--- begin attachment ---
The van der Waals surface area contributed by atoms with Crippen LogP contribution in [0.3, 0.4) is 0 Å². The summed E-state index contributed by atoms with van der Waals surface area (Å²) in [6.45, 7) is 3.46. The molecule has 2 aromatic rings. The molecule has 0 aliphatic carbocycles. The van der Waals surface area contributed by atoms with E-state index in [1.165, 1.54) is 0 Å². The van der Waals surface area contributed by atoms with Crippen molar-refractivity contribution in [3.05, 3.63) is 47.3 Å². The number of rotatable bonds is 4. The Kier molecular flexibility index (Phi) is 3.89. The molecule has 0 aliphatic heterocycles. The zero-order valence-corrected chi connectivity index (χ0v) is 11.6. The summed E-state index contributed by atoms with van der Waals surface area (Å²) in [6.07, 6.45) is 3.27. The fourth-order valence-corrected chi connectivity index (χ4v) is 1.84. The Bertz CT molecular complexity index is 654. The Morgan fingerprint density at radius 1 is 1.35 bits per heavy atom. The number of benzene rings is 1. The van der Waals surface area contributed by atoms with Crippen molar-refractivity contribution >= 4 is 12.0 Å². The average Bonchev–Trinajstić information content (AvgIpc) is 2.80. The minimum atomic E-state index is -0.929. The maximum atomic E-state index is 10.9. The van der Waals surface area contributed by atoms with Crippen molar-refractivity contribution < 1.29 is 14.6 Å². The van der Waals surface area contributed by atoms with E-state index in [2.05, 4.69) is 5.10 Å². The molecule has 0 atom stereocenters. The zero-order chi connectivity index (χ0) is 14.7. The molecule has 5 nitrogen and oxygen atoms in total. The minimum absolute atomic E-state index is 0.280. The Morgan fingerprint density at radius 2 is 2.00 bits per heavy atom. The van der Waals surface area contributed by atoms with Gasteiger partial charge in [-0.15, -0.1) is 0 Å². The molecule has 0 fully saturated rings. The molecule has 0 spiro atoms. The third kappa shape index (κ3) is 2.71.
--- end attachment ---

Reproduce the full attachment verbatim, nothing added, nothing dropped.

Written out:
The van der Waals surface area contributed by atoms with Crippen LogP contribution in [0.3, 0.4) is 0 Å². The summed E-state index contributed by atoms with van der Waals surface area (Å²) in [6.45, 7) is 3.46. The molecule has 2 aromatic rings. The molecule has 0 aliphatic carbocycles. The van der Waals surface area contributed by atoms with E-state index in [1.165, 1.54) is 0 Å². The van der Waals surface area contributed by atoms with Crippen molar-refractivity contribution in [3.05, 3.63) is 47.3 Å². The number of rotatable bonds is 4. The Kier molecular flexibility index (Phi) is 3.89. The molecule has 0 aliphatic heterocycles. The zero-order valence-corrected chi connectivity index (χ0v) is 11.6. The summed E-state index contributed by atoms with van der Waals surface area (Å²) in [6.07, 6.45) is 3.27. The fourth-order valence-corrected chi connectivity index (χ4v) is 1.84. The Bertz CT molecular complexity index is 654. The Morgan fingerprint density at radius 1 is 1.35 bits per heavy atom. The number of benzene rings is 1. The van der Waals surface area contributed by atoms with Crippen molar-refractivity contribution >= 4 is 12.0 Å². The average Bonchev–Trinajstić information content (AvgIpc) is 2.80. The minimum atomic E-state index is -0.929. The maximum atomic E-state index is 10.9. The van der Waals surface area contributed by atoms with Crippen molar-refractivity contribution < 1.29 is 14.6 Å². The van der Waals surface area contributed by atoms with E-state index in [2.05, 4.69) is 5.10 Å². The molecule has 0 atom stereocenters. The zero-order chi connectivity index (χ0) is 14.7. The molecule has 5 nitrogen and oxygen atoms in total. The minimum absolute atomic E-state index is 0.280. The Morgan fingerprint density at radius 2 is 2.00 bits per heavy atom. The van der Waals surface area contributed by atoms with Gasteiger partial charge in [-0.15, -0.1) is 0 Å². The molecule has 0 fully saturated rings. The molecule has 0 spiro atoms. The third kappa shape index (κ3) is 2.71.